We showed that treatment effect estimation was compromised when an SMD greater than 0.10 remained in a data set and that performing double-adjustment on PS-matched samples addressed the issue of residual confounding bias. We suggest that at least all covariates with SMD > 0.10 should be adjusted for to ensure an unbiased estimate.

We have shown the importance of balance diagnostics after matching. PS matching methods aim to remove confounding bias by balancing covariates across treatment groups using a balancing score. Although arbitrary thresholds have been proposed for detecting residual imbalance, some authors have recommended removing all imbalance [26, 27], which is of greatest priority in PS analysis. In case of imbalance, several strategies are to consider before performing an adjustment, which include re-specifying the PS model until a correct balance is achieved or using other designs, such as stratification, weighting or full matching [2831]. When the covariate balance cannot be achieved in spite of these considerations, adjusting for unbalanced covariates within the matched sample is an attractive approach. As we showed, the matched sample’s balance diagnostics can be used as a threshold for performing double-adjustment on it. The benefit provided by the correction proposed by Abadie and Imbens [8] depended on the magnitude of the imbalance in the covariates we adjusted for. We showed that adjusting for highly unbalanced covariates substantially reduced residual confounding, whereas adjusting for weakly unbalanced covariates did not result in a major correction. We minimized the residual confounding bias in both studied scenarios when we adjusted for all covariates with SMD > 0.10.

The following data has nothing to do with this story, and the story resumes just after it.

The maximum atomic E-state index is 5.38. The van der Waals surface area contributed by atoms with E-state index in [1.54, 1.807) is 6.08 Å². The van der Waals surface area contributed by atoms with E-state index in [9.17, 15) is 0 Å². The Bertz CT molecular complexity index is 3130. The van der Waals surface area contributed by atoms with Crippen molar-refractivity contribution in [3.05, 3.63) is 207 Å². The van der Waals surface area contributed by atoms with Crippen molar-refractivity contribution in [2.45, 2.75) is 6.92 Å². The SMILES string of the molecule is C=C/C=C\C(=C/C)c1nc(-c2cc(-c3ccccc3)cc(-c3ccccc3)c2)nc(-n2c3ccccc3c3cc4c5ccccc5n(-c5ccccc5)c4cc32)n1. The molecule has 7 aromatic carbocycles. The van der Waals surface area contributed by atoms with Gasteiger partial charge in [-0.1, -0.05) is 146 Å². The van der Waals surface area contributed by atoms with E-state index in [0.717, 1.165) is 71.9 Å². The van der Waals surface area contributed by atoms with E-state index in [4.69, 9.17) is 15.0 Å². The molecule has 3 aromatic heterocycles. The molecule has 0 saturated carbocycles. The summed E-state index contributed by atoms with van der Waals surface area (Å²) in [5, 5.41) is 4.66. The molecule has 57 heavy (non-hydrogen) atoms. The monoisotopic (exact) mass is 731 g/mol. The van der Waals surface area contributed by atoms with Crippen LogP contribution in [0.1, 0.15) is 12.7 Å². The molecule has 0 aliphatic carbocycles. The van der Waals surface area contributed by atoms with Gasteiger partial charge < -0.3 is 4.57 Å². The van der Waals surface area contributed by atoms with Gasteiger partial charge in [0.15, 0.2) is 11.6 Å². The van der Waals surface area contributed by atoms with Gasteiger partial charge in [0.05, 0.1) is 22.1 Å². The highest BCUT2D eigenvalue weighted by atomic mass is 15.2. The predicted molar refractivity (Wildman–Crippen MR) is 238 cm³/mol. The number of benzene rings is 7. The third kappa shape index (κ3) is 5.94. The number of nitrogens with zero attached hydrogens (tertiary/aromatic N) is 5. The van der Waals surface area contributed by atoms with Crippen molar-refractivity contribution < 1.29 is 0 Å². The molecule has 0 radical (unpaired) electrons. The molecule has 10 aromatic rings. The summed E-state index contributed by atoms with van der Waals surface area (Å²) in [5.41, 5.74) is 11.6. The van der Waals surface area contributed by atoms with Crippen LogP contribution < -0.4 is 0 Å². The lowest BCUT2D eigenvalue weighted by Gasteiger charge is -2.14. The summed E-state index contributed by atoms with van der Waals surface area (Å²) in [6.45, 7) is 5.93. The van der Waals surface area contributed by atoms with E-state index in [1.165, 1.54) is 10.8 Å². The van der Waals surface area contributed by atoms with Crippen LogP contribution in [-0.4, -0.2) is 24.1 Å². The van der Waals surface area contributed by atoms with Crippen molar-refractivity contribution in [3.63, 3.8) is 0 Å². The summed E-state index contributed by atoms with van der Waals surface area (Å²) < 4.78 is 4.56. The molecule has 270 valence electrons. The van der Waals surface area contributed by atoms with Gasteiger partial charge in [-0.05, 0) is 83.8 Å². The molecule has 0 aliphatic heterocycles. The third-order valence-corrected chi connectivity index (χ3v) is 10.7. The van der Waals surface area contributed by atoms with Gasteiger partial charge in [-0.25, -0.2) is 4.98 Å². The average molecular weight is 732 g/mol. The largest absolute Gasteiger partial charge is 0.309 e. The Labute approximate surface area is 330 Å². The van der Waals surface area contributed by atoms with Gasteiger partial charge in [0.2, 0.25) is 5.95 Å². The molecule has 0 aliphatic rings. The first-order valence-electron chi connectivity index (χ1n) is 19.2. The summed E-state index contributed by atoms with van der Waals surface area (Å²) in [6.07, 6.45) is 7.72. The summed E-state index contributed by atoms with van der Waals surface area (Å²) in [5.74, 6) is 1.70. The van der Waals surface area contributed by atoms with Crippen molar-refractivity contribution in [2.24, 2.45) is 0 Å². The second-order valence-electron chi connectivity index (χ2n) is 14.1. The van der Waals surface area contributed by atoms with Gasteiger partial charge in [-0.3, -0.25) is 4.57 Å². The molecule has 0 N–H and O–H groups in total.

We support previous statements that recommend removing all imbalance [26, 27]. In contrast with coarsened exact matching, PS matching is likely to be concerned by imbalance [7]. However, adjusting for all covariates may not be possible in small matched samples, as their few endpoints may limit regression [1012], yet small matched-samples are particularly affected by residual imbalance. We suggest that, at minimum, all covariates with SMD > 0.10 should be adjusted in a small sample. This threshold corresponds to the limit of tolerable imbalance that does not compromise treatment effect estimation. If the sample contains sufficient outcomes, additional covariates can also be adjusted for to remove the remaining residual confounding.